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Vector in Rust

12 August, 2020   ·   Rust
  https://doc.rust-lang.org/book/ch08-01-vectors.html

Vector:

creating a Vector

when using associate function ::new(), one must use type annotation so that compiler have info about what kind of values to be stored in there

// empty vector
let v1: Vec<i32> = Vec::new();

// vecor with some initial values
let v2: vec![1, 2, 3];

updating a vector

Vector provide methods for running operations on any of its instances.

let mut v = Vec::new();

// add new values
v.push(5);
v.push(10);

when a vector is dropped, all its content would vanish as well

accessing values

vectors are indexed by number, starting at 0

there are two ways to access a vactor element. first way is similar to accessing array elements. second option is, using vector-specific methods

  1. accessing using & and []

    let v = vec![1, 2, 3];
    println!("first element: {}", &v[0]);
    
    println!("{}", &v[1000]); // panics
    

    This methods is quite straightforward. but it would create panic when the index is out of bound.

  2. using .get()

    let v = vec![1, 2, 4];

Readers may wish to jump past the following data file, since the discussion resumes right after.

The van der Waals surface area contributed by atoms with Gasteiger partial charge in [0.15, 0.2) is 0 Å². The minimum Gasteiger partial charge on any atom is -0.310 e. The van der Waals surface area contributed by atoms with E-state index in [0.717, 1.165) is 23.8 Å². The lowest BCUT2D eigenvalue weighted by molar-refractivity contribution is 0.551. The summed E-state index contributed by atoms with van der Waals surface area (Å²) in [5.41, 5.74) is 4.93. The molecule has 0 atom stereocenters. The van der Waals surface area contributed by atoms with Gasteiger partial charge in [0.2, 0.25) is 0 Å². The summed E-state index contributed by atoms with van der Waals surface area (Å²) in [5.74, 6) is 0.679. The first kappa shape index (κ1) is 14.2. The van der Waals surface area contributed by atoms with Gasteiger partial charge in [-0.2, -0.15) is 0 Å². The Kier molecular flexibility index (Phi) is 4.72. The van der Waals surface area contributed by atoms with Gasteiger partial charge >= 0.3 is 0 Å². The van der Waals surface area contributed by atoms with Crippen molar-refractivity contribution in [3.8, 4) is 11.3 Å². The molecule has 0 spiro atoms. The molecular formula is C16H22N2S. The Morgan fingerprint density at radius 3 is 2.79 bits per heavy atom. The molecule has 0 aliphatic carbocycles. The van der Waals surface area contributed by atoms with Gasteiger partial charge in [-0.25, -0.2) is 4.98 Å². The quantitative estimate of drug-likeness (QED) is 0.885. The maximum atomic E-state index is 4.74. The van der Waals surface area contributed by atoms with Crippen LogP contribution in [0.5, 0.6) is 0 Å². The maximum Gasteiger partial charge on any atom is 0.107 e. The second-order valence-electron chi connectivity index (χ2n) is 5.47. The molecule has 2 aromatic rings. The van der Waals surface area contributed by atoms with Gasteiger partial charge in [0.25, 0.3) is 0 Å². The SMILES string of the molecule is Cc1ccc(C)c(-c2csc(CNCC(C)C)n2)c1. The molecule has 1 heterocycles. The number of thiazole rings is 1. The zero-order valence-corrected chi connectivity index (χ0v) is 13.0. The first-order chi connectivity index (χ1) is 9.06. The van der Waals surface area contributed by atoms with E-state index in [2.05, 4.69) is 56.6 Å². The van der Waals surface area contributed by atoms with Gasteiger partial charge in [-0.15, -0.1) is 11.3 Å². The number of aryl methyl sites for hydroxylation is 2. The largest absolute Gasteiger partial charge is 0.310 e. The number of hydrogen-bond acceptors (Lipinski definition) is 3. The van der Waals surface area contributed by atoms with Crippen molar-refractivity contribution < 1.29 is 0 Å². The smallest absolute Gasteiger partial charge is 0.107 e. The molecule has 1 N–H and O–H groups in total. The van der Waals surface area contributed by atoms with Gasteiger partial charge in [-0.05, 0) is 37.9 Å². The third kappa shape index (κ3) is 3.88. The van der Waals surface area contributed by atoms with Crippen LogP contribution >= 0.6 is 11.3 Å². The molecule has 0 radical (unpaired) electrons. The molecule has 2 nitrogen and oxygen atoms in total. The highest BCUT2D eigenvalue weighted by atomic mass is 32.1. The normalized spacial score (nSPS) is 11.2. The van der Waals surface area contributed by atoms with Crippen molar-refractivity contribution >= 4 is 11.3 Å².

match v.get(2) {
      Some(third) => println!("third element is: {}", third),
      None => println("no third element present"),
    }
    

    .get() returns enum Option<T> which have two variants: Some<T> and None.

while holding a reference to an item, new items cannot be added. check out the following code for example:

// won't compile
let mut v = vec![1, 2, 3, 4, 5];

let first = &v[0];

v.push(6);

println!("The first element is: {}", first);

this is because of Rust’s borrowing rules. When holding a reference to an element, pointer would point to an specific memory location. if new item gets added, the length of Vector would expand making it not able to fit in current memory sequence at times. if that happens, the whole vector would be relocated to an available continous memory location. This, in turn, would make the reference to previously allocated memory invalid. Hence Rust does not allow it.

iterating & mutating a vector

one could iterate over a vector using for loop.

let v = vec![1, 2, 4, 5];
for i in &mut v {
  // prints the value of `i`
  println!("{}", i); 

  // modify `i`
  *i += 10;
}

* is known as dereference operator. & returns reference to the element. so, in order to edit that element, we must get its true value.

using enum to store multiple types

enum SpreadsheetCell {
  Int(i32),
  Float(f64),
  Text(String),
}

let row = vec![
  SpreadsheetCell::Int(3),
  SpreadsheetCell::Text(String::from("blue")),
  SpreadsheetCell::Float(10.12),
];
 vector  collection
Make and Makefile↠ ↞String in Rust